One of the most challenging aspects of curating an exhibition about fashion is figuring out how to exhibit apparel in an engaging way. Though exhibiting clothing on mannequins has its benefits (one wall text references the idea that avatars allow a designer’s work to be seen without being influenced by the “genetic make-up,” or gender/ethnicity/personality/body type of a model), it also has its drawbacks. Because clothing is (usually) made to be worn, some of the most captivating aspects of this exhibition are in video format.

Arvida Byström/Maja Malou Lyse, Selfie Stick Aerobics Film, 2015 Arvida Byström/Maja Malou Lyse, Selfie Stick Aerobics Film , 2015

Arvida Byström and Maja Malou Lyse 's Selfie Stick Aerobics Film is pretty much what it sounds like—an instructional video on how to take selfies, using the motivational tone of a workout video. Sporting pink sweat suits and collaged over digitally rendered pink backgrounds with floating lollypops, lipsticks, and menstrual cups, the artists aren't criticizing selfie culture in a pejorative way; instead they see the selfie "as an effective medium for self-expression and a tool for resisting the male-dominated media culture,” according to Lyse via the Huffington Post. "The conversation surrounding selfies is inherently gendered—critics call out selfies for being vain, superficial and narcissistic—these are also adjectives often used to describe young girls and terms heavily associated with feminine identities.” Also presented as a projection is Chromat 's Spring/Summer 2018 runway show footage. The brand, which designs swimwear and athletic wear "for strong, powerful women, femmes and non-binary #ChromatBABES," according to the website, uses runway models with a wide range of body types.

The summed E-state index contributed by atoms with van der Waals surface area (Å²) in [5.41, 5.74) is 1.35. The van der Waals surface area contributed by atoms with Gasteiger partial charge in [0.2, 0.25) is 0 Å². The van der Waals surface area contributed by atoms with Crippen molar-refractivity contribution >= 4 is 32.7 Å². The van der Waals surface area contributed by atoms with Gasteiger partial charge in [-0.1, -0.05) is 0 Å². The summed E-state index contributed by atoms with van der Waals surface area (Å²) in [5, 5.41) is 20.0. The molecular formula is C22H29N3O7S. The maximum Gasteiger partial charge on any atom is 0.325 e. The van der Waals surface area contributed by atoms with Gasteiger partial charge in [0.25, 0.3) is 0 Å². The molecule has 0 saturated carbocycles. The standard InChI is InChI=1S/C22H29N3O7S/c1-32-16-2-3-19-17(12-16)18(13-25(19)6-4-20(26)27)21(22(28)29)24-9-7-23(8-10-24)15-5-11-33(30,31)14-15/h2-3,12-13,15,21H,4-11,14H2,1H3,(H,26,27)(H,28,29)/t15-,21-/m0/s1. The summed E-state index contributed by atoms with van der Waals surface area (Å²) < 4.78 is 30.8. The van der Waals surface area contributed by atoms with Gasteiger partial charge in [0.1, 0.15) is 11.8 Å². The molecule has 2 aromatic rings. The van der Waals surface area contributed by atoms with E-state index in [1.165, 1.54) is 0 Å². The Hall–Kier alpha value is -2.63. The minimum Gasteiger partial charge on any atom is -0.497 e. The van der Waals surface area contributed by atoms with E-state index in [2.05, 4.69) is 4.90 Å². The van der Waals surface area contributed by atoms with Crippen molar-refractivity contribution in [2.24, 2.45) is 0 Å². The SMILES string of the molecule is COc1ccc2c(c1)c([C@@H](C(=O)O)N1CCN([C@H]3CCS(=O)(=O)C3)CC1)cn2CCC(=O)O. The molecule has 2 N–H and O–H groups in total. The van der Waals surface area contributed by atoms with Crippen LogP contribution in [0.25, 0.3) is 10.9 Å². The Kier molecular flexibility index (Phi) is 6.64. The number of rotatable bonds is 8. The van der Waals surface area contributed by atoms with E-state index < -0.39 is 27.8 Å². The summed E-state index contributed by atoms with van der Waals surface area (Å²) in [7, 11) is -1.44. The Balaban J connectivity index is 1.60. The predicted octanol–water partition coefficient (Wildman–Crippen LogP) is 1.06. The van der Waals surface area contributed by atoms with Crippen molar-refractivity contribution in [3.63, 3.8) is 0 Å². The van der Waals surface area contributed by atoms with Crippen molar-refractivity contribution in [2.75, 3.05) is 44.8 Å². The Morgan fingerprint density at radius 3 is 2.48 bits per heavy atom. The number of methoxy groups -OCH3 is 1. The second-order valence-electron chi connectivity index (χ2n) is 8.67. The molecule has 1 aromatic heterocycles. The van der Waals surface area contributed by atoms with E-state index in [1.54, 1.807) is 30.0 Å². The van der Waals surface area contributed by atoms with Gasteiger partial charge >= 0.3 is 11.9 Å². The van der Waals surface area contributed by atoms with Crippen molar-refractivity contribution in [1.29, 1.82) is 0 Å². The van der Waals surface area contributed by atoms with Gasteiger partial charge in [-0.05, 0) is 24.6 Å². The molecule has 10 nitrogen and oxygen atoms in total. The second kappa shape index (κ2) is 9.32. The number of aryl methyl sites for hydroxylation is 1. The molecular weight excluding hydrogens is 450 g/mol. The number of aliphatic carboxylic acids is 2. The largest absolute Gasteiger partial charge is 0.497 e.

Though we would have loved to have seen "A Queen Within" reflect a broader understanding of femininity (to include transgender and male bodies, for example) and to acknowledge drag culture (a few wigs designed by Charlie Le Mindu , who has a history of working with drag performers, is just about the only reference—and it's a meager one), "A Queen Within" culls a refreshingly non-hierarchical cross section of artists and designers who remind us that fashion is never neutral. While the exhibition is only on view until May 28th, it's likely to travel—and it's worth a look-see if it comes to a museum near you.